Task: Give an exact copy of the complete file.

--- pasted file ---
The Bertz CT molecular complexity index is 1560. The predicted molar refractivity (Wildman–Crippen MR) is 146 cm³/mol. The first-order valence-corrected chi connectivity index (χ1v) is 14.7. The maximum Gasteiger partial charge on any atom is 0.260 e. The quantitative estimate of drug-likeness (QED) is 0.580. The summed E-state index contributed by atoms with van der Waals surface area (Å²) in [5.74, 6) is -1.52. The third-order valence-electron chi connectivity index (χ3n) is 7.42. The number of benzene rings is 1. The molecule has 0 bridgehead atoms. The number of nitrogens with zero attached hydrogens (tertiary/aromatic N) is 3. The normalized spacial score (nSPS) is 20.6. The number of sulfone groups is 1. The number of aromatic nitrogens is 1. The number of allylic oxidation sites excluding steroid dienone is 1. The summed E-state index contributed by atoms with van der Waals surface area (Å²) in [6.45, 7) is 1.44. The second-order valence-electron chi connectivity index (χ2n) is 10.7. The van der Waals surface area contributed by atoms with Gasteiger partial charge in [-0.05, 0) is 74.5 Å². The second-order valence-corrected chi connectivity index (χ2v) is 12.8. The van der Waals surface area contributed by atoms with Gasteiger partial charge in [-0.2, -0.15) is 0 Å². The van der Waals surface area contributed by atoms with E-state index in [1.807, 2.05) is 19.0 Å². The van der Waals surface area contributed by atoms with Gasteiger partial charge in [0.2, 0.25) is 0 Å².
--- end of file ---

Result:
The Bertz CT molecular complexity index is 1560. The predicted molar refractivity (Wildman–Crippen MR) is 146 cm³/mol. The first-order valence-corrected chi connectivity index (χ1v) is 14.7. The maximum Gasteiger partial charge on any atom is 0.260 e. The quantitative estimate of drug-likeness (QED) is 0.580. The summed E-state index contributed by atoms with van der Waals surface area (Å²) in [5.74, 6) is -1.52. The third-order valence-electron chi connectivity index (χ3n) is 7.42. The number of benzene rings is 1. The molecule has 0 bridgehead atoms. The number of nitrogens with zero attached hydrogens (tertiary/aromatic N) is 3. The normalized spacial score (nSPS) is 20.6. The number of sulfone groups is 1. The number of aromatic nitrogens is 1. The number of allylic oxidation sites excluding steroid dienone is 1. The summed E-state index contributed by atoms with van der Waals surface area (Å²) in [6.45, 7) is 1.44. The second-order valence-electron chi connectivity index (χ2n) is 10.7. The van der Waals surface area contributed by atoms with Gasteiger partial charge in [-0.05, 0) is 74.5 Å². The second-order valence-corrected chi connectivity index (χ2v) is 12.8. The van der Waals surface area contributed by atoms with Gasteiger partial charge in [-0.2, -0.15) is 0 Å². The van der Waals surface area contributed by atoms with E-state index in [1.807, 2.05) is 19.0 Å². The van der Waals surface area contributed by atoms with Gasteiger partial charge in [0.2, 0.25) is 0 Å².